"I was 23 when I started at the ambulance service on August 8, 1977.

I’d always had a notion for it, I don’t know why. I was working as an electrician in Kilbirnie and I had a friend who was in it.

I’d got married and we were just back from the honey moon when I got word that I had got the job.

Then I had to go away and leave her for six weeks.

The training was at the old Gartloch Hospital near Glasgow.

You only went for six weeks then you were released on the public.

The training was quite basic, it was just first aid, they called it ambulance aid. Taught you CPR and about the equipment, it was more about moving and handling.

The only things we had were bandages, blankets, oxygen and Entonox – which has just been introduced for pain relief. That was about your lot.

Initially I got sent to Irvine and did my probationary period there for two years.

Then I asked for a transfer to Kilbirnie.

In ambulances in those days, you occasionally still had single-manning – You could get sent to something completely on your own.

It wasn’t unusual to be sent as the first response to a road accident. That was pretty scary.

Irvine Times:

The very first serious road accident I attended was at the crossroads at Burnhouse.

I was crapping myself, it was horrendous. Initially running about like a headless chicken. But you remember what they taught you.

The patient I dealt with had a really serious head injury, so I was trying to maintain their airway.

He was unconscious. So it was case of keeping him going and keeping him alive, getting him to hospital.

I probably remember it because it was the first bad thing I attended. I remember he vomited. Back in those days you didn’t have any gloves. Your hands got covered in blood and vomit.

It’s amazing how it’s not that long until you get into the swing of the job.

You’re always a bit uptight about attending a crash. You just get there and get on with it.

In Kilbirnie, about 20 or 25 years ago there was a big fire.

That was really horrendous. It was only me and my partner, initially. That always sticks in my mind. When we arrived, the firefighters had started to bring people out. They kept bringing child after child.

I ended up with four children in the back of the ambulance. I was thinking, I’ve not got four pairs of hands. I did try. The poor wee things were all gone. They didn’t go to hospital.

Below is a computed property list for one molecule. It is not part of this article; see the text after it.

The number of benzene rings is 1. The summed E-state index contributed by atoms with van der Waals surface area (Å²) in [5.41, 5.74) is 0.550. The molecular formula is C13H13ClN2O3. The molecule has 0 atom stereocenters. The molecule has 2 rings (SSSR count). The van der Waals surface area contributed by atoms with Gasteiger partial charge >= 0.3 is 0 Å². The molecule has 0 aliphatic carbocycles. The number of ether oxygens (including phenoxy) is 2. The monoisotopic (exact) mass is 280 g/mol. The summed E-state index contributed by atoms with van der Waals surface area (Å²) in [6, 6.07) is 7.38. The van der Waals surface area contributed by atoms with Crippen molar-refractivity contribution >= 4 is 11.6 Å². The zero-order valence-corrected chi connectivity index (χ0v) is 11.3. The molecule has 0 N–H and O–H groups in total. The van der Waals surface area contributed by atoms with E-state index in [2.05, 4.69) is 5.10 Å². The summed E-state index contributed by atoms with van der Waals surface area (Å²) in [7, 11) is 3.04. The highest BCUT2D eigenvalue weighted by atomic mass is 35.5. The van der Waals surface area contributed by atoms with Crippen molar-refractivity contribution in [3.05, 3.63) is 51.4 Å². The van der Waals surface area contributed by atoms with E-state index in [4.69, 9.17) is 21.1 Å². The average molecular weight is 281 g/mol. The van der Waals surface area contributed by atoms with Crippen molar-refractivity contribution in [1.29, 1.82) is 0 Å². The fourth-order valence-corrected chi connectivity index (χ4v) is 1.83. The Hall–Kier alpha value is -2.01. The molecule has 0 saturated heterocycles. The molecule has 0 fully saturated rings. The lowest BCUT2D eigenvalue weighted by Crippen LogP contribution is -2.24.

Five children and their mother were killed.

Every time you’re dealing with children it’s quite stressful, it is upsetting. Some people go through their whole career without seeing a child, I was unfortunate, I dealt with quite a lot. Maybe just because I did it for 43 years.

You do think about things. You dwell on it for a wee while. Then you’ve to try and put it out of your mind.

You see a side of life that the general public will never see. But that’s the job you take on, you go into it to help folk.

You do have empathy for them, but it’s not your grief, it’s their grief.

It’s a huge event in their lives and you’re involved in it for a while. You’re part of their grief for that moment, and you just try and do your best for them.

There are sad jobs and there are good jobs, like delivering babies.

I only delivered two in all my years.

Irvine Times:

The very first time, it was at the very end of a night shift, it was half past six in the morning and I was finishing at seven. I was quite grumpy getting called out at the end of the shift.

It was just supposed to be a maternity going into Irvine Central.

When I got into the living room, the lady was lying on a chair and the baby’s head was crowning. That fairly wakes you up.

It’s quite worrying, you’re always scared about complications. Luckily the two I delivered were straightforward. You talk her through it and tell her to remember about the ante-natal classes. You catch it and hopefully it starts crying quite quickly, you hand it to the mother.

It’s a lovely feeling."

Do you have a story to share? Click here to tell us about it